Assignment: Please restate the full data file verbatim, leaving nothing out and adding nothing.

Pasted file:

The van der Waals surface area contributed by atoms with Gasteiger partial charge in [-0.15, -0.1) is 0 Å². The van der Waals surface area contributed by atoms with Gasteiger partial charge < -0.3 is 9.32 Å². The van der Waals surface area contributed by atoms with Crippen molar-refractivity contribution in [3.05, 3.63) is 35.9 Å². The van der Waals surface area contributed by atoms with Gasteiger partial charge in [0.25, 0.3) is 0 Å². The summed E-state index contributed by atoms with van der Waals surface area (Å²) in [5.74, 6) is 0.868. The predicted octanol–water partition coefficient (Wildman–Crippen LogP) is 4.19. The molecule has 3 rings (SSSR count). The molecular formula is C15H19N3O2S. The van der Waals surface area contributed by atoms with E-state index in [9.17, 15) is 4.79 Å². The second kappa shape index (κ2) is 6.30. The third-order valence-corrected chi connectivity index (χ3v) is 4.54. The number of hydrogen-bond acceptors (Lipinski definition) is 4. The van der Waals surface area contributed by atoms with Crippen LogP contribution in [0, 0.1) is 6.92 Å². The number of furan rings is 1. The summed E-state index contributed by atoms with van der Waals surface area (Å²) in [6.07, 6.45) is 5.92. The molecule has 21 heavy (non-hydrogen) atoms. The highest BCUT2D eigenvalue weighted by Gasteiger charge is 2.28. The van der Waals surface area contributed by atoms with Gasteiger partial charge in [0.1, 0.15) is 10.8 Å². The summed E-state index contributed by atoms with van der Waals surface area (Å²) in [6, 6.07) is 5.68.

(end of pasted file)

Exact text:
The van der Waals surface area contributed by atoms with Gasteiger partial charge in [-0.15, -0.1) is 0 Å². The van der Waals surface area contributed by atoms with Gasteiger partial charge < -0.3 is 9.32 Å². The van der Waals surface area contributed by atoms with Crippen molar-refractivity contribution in [3.05, 3.63) is 35.9 Å². The van der Waals surface area contributed by atoms with Gasteiger partial charge in [0.25, 0.3) is 0 Å². The summed E-state index contributed by atoms with van der Waals surface area (Å²) in [5.74, 6) is 0.868. The predicted octanol–water partition coefficient (Wildman–Crippen LogP) is 4.19. The molecule has 3 rings (SSSR count). The molecular formula is C15H19N3O2S. The van der Waals surface area contributed by atoms with E-state index in [9.17, 15) is 4.79 Å². The second kappa shape index (κ2) is 6.30. The third-order valence-corrected chi connectivity index (χ3v) is 4.54. The number of hydrogen-bond acceptors (Lipinski definition) is 4. The van der Waals surface area contributed by atoms with Crippen LogP contribution in [0, 0.1) is 6.92 Å². The number of furan rings is 1. The summed E-state index contributed by atoms with van der Waals surface area (Å²) in [6.07, 6.45) is 5.92. The molecule has 21 heavy (non-hydrogen) atoms. The highest BCUT2D eigenvalue weighted by Gasteiger charge is 2.28. The van der Waals surface area contributed by atoms with Gasteiger partial charge in [0.1, 0.15) is 10.8 Å². The summed E-state index contributed by atoms with van der Waals surface area (Å²) in [6, 6.07) is 5.68.